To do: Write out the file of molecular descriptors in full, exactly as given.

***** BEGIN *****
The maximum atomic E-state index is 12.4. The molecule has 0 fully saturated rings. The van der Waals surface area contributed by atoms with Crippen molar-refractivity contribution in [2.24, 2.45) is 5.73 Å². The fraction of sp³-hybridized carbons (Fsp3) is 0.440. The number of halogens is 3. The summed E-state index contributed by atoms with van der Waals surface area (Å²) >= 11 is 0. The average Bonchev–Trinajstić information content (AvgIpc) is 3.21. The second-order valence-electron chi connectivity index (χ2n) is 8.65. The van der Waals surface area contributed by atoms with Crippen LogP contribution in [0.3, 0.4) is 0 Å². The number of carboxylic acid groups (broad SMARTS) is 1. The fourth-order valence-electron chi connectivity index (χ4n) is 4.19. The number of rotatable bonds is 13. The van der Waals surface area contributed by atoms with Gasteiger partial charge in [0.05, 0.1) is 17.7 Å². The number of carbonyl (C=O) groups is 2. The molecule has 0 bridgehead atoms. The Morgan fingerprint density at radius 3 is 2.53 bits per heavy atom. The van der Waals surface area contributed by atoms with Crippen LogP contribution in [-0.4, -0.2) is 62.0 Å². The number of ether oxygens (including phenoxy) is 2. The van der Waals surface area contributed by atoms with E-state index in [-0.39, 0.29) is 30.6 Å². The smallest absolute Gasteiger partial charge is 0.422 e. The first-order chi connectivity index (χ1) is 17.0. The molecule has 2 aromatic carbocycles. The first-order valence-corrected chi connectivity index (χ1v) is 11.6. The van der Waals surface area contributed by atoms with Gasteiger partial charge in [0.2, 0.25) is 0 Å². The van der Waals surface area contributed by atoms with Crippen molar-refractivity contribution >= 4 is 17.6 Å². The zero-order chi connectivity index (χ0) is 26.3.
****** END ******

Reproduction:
The maximum atomic E-state index is 12.4. The molecule has 0 fully saturated rings. The van der Waals surface area contributed by atoms with Crippen molar-refractivity contribution in [2.24, 2.45) is 5.73 Å². The fraction of sp³-hybridized carbons (Fsp3) is 0.440. The number of halogens is 3. The summed E-state index contributed by atoms with van der Waals surface area (Å²) >= 11 is 0. The average Bonchev–Trinajstić information content (AvgIpc) is 3.21. The second-order valence-electron chi connectivity index (χ2n) is 8.65. The van der Waals surface area contributed by atoms with Crippen LogP contribution in [0.3, 0.4) is 0 Å². The number of carboxylic acid groups (broad SMARTS) is 1. The fourth-order valence-electron chi connectivity index (χ4n) is 4.19. The number of rotatable bonds is 13. The van der Waals surface area contributed by atoms with Gasteiger partial charge in [0.05, 0.1) is 17.7 Å². The number of carbonyl (C=O) groups is 2. The molecule has 0 bridgehead atoms. The Morgan fingerprint density at radius 3 is 2.53 bits per heavy atom. The van der Waals surface area contributed by atoms with Crippen LogP contribution in [-0.4, -0.2) is 62.0 Å². The number of ether oxygens (including phenoxy) is 2. The van der Waals surface area contributed by atoms with E-state index in [-0.39, 0.29) is 30.6 Å². The smallest absolute Gasteiger partial charge is 0.422 e. The first-order chi connectivity index (χ1) is 17.0. The molecule has 2 aromatic carbocycles. The first-order valence-corrected chi connectivity index (χ1v) is 11.6. The van der Waals surface area contributed by atoms with Gasteiger partial charge in [0.2, 0.25) is 0 Å². The van der Waals surface area contributed by atoms with Crippen molar-refractivity contribution >= 4 is 17.6 Å². The zero-order chi connectivity index (χ0) is 26.3.